The Washington Post

Take Your Pick: Takeout Restaurants To Improve Your Picnic

With its long days, ideal beach weather and abundant local produce, July is the perfect time to enjoy a meal outdoors (it isn’t National Picnic Month for nothing). But there’s more to a great picnic than simply the right time and place. You’ll also need unfussy, flavorful food that travels well and a few cold drinks — hungry friends are optional but highly recommended. Here are some suggestions for top-notch treats to fill your picnic basket.

Add a Bucket to Your Basket
Skip the drive-through: Michel Richard’s Central offers its own spin on fried chicken buckets. The meal — available in two-piece ($20), four-piece ($30) and six-piece orders ($35) — includes Dijon dipping sauce, mashed potatoes and chicken nuggets. Central’s chicken stands out because of its unconventional preparation, says executive chef Jason Maddens. The chicken is poached, covered in a mousse and breaded. Then, it descends into the deep fryer (but only for about 30 seconds). “It comes out extremely crispy — in my opinion, crispier than the chicken at KFC and healthier,” Maddens says.

This is the meal for beer drinkers: “Anything cold and carbonated goes well with this,” Maddens says.

» 1001 Pennsylvania Ave. NW; 202-626-0015, (Federal Triangle)

Ease Into Eating Mode
Can’t think beyond breakfast? Palena Market can supply you with the makings of an alfresco brunch. The cafe next to Frank Ruta’s fine-dining fixture sells curated snacks and beverages, including jars of Palena’s house-made pickles ($5) and Lurisia Italian sodas ($2.50-$3). But the treats behind the bakery case are the market’s true stars. Try the crusty sourdough and pumpernickel loaves ($6-$8), which Ruta recommends topping with fruit mostarda (an Italian spread that’s also sold at the shop). On Fridays, Saturdays and Sundays, doughnuts in lemon-glazed ($2) and chocolate-frosted ($2.50) flavors “fly off the shelves,” Ruta says. Other standouts are fried risotto balls ($1.50 each) and fruit tartlettes ($3).

For the freshest doughnuts, stop by as soon as the market opens, Ruta says. “On Fridays, we usually sell out by noon, and on Saturdays and Sundays, they’re gone by about 1 p.m.”

» 3529 Connecticut Ave. NW; 202-537-9250, (Cleveland Park)

Substantial Centerpieces
When it comes to lunchtime, sandwiches are key. Find subs at Italian mecca A. Litteri ($4.50-$8.95). The Classic Italian sub showcases the deli’s freshly sliced capicola, Genoa salami, mortadella and prosciuttini (cured and peppered ham) on bread from Catania Bakery (1404 North Capital St. NW). For made-to-order combos, choose from toppings such as mozzarella and smoked turkey, but heed owner Mike DeFrancisci’s warning:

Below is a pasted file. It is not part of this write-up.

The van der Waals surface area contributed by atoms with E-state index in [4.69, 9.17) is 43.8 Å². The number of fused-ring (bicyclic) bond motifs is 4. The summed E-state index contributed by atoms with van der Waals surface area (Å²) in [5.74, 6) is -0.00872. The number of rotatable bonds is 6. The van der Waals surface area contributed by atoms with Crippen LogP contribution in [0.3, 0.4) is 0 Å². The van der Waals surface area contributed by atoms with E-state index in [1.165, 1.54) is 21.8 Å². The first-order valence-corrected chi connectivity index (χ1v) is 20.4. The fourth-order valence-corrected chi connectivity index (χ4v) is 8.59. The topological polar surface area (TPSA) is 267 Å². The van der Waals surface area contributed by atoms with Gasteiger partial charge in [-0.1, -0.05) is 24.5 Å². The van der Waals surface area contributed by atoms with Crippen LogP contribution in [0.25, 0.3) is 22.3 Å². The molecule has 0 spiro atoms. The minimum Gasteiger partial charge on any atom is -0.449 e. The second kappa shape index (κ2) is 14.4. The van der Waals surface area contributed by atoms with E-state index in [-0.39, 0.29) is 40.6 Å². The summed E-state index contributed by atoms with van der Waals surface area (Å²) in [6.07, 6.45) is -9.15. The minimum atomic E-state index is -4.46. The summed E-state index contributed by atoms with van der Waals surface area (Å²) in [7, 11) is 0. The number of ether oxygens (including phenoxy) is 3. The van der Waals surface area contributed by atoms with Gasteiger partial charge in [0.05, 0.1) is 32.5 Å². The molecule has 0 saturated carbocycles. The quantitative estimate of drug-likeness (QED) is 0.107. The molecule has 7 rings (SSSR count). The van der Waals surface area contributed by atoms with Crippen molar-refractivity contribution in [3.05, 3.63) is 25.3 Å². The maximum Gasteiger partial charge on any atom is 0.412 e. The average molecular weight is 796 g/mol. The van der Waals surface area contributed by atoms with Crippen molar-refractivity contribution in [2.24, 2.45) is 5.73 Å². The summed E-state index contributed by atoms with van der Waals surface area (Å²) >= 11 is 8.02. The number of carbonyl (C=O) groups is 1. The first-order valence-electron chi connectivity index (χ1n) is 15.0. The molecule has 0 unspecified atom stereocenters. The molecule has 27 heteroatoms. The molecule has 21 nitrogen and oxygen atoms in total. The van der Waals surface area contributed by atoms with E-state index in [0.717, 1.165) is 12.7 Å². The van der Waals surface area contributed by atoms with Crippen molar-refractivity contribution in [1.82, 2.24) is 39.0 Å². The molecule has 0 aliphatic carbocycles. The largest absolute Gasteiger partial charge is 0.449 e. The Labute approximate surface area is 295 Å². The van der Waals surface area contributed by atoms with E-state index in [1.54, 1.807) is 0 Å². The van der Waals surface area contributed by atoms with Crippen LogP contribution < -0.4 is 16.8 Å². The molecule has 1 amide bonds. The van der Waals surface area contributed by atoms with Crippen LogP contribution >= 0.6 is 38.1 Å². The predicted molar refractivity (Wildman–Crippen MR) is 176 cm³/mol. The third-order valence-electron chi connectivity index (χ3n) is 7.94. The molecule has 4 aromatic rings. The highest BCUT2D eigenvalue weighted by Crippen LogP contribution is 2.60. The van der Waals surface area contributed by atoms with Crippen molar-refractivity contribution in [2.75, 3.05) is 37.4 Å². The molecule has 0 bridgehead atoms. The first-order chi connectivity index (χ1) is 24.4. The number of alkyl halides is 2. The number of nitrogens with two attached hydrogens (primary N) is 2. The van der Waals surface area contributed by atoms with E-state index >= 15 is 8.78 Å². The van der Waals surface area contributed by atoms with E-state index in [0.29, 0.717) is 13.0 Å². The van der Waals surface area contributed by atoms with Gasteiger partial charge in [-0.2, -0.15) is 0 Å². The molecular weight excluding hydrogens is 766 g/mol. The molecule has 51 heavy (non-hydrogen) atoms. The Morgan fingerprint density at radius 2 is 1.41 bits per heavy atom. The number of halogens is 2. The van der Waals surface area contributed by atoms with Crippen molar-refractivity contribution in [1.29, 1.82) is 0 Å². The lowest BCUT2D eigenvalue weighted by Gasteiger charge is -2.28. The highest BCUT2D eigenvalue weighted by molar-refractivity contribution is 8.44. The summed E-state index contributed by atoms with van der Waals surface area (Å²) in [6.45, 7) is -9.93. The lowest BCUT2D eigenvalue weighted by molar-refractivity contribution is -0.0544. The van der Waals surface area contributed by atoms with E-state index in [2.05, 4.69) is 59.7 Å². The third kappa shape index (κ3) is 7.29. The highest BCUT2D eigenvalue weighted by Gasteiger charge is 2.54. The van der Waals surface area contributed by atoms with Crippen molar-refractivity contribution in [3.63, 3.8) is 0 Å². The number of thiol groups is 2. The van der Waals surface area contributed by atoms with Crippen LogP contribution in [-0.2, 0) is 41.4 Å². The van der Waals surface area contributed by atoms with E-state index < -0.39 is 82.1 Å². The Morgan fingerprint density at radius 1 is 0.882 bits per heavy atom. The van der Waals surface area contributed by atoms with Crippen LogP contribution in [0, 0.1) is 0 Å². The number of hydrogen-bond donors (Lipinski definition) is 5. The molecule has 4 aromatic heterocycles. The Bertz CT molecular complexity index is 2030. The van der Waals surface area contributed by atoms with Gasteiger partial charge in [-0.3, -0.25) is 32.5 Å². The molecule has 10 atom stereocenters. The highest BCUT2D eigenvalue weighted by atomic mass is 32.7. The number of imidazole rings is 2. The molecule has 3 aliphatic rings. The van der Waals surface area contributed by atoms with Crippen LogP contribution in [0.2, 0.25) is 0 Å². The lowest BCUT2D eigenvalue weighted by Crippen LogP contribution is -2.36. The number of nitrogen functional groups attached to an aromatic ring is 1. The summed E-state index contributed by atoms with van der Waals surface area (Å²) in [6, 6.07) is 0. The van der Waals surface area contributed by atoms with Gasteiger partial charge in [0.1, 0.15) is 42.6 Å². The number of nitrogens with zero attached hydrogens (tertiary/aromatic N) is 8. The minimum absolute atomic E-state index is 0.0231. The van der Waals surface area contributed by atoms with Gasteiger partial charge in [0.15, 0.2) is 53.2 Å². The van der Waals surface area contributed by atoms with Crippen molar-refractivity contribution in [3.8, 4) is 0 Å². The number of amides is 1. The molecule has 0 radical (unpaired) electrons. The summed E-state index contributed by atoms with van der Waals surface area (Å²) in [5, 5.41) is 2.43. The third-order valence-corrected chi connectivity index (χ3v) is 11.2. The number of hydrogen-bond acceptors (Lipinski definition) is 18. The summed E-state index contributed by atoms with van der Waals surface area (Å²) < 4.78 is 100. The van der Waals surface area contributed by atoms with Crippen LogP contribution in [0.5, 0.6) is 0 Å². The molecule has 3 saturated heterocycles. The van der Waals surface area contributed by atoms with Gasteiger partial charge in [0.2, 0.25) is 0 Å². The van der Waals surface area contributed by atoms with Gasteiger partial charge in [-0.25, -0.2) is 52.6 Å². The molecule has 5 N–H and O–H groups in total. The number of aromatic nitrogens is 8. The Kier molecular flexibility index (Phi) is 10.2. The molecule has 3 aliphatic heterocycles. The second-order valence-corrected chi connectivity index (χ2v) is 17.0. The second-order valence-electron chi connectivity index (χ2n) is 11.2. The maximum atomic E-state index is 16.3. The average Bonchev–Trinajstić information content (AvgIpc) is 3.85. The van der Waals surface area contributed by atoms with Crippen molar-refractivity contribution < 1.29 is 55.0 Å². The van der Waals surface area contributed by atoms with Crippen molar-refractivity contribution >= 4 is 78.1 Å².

“More is not always better. I like to stick with two meats and two cheeses.” Ask for oil and vinegar on the side to reduce sogginess.

Don’t leave Litteri’s without picking up a few chocolate-covered mini-cannoli, which are filled in-house ($1 each).

» 517-519 Morse St. NE; 202-544-0184, (New York Avenue)

Big, Bold Bites
You’ll find tasty subs and panini at Adams Morgan’s A.M. Wine Shoppe, which also sells gourmet antipasti such as marinated artichokes ($11 per pound). The creative sandwich menu includes the Admorghese sub, featuring finochino (a fennel seed-dappled salami), mortadella, cooked prosciutto and provolone, topped with a spicy blend of shredded pickles and carrots ($7.50). Another option is the A.M. Cubano panini, made with pork confit, cooked prosciutto and comte Gruyere cheese ($7.50). General manager Andrew Akre recommends pairing sandwiches with a rose such as the
A l’Ombre des Fontaines ($14.50). “This particular rose has a very light body, but it’s not wimpy or boring; it’s very crowd-pleasing,” Akre says.

» 2122 18th St. NW; 202-506-2248, (Dupont Circle)

Get a Little on the Side
Fill holes in your spread at Cork Market. The shop — which also makes its own buttermilk fried chicken, Peruvian grilled chicken and sandwiches as part of its specialty picnic baskets ($25-$40) — sells prepared salads, soups and baked goods in addition to meats and cheeses. Try the garlicky ratatouille made with eggplant, zucchini and tomatoes ($6), or the zesty tuna Nicoise salad ($8). For a cheese plate, owner Khalid Pitts recommends picking up a wedge of Mahon (a Spanish cow’s milk cheese) or cheddar, hard cheeses that travel better than gooey slices. Then again, “people really have a hankering for soft goat cheeses, which are great for dipping crackers in,” Pitts says. 

» 1805 14th St. NW; 202-265-2674; (U St.-Cardozo)

Photo by Marge Ely for Express



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